The due diligence process can take between five to 10 days, depending on the number of documents you submit and how long it takes the factoring company to make a thorough evaluation.

They will perform a search of your and your company's public records. They’ll also look into your corporate status, judgments, liens, pending litigation, back taxes, criminal records, and anything else that might indicate you can’t sell your accounts receivable. 

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Invoice factoring is a risk for these companies. Your customers might refuse to pay and default on their payments. Additionally, there might be legal roadblocks that stop a factoring company from collecting payments from your customers.

That's why the underwriting process makes a huge difference in determining the soundness of your application and paves the way for you to get the needed cash flow.

Step #5: Get Approval and Fund Disbursement

If the factoring company has determined it will be able to collect payments from your customers, they’ll approve your invoice factoring application.

You’ll need to sign a factoring agreement before you receive your advance. Read through it and make sure you understand the conditions, the discount rate or financing rate, and any maintenance fees.

The factoring company agrees to advance you a percentage of your outstanding invoices, for example, 90%, and you receive a lump sum in your bank account.

After a few weeks, when your customers pay their invoices to the factoring company, they’ll take out their fees, and you will get the rest of the money, which you can use to close your cash flow gaps.

3 Common Reasons for a Rejected Invoice Factoring Application

Even if you submit all your documents and information in order, your invoice factoring application could still be rejected. Here are a few reasons why you could get a rejection notice and how to resolve them.

Reason #1: Small Invoices

Many factoring companies will have a minimum invoice amount that they factor. As such, any applications that do not meet that minimum amount may be rejected.

As a small business owner, you can mitigate this by building your customer base and generating larger invoices. Then, you can apply again later. You can also look for alternative business finance opportunities, such as credit lines, low-interest loans from the Small Business Administration (SBA), and merchant cash advances.

Reason #2: Low Volume of Invoices

In addition to the amount of each invoice, some factoring companies require a high volume of invoices to approve your application.

If you don't meet these criteria and have your application rejected, you can try different strategies to increase your invoice volume, such as running a discount or sale on your products to attract buyers.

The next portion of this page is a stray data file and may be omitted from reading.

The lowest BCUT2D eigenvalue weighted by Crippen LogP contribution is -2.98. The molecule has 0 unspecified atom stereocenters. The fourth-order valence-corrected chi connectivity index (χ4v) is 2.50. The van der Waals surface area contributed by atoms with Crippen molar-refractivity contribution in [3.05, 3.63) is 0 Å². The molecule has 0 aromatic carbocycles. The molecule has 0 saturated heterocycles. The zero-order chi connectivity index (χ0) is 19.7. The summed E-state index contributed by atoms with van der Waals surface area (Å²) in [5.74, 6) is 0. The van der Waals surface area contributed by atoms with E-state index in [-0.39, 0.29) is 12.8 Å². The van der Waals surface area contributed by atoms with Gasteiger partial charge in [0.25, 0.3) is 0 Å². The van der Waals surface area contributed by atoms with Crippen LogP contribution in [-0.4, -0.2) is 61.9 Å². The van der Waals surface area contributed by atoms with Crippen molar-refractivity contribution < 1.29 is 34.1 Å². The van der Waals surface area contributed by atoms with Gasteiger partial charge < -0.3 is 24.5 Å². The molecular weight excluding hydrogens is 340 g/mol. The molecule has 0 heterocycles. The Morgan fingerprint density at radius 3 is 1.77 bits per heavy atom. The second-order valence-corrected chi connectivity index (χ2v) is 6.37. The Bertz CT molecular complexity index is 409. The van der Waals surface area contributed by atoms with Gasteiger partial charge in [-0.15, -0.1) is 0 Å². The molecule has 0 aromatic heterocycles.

Reason #3: Bad Aging Report

One of the main reasons applicants don't get approval for invoice factoring is a bad aging report. If your customers don't usually pay their invoices for several months and are considered high-risk, you’ll have an unfavorable aging report.

Invoice factoring companies try to stay clear of businesses with customers that don't pay their invoices within at least 90 days. There’s too much risk involved.

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If you are in a situation like this, there is not much you can do. You are already facing cash flow problems because your customers haven't paid you, and if you agree to recourse factoring, you may have to pay the invoices yourself.

Your best course of action is to look for other financing solutions that work well with your type of business and current financial situation. Invoice factoring is a useful type of business financing, but it’s not your only option. 

Conclusion

Invoice factoring is a reliable way of getting a cash flow boost, especially for small businesses struggling through a slow period. You sell your outstanding invoices and get a large percentage of them as a lump sum, allowing you to use the cash to fund everyday expenses, purchase capital or inventory, and grow your business.

While the application process is relatively easy, understanding it in depth is necessary to succeed.

And understanding your options for business financing is imperative to making the right choice. You can use a small business funding marketplace, such as AdvancePoint Capital, to get the best recommendations for financing, compare them, and apply in minutes.

Ready to apply? Get a quote now!

Jacques Famy Jr
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Jacques Famy Jr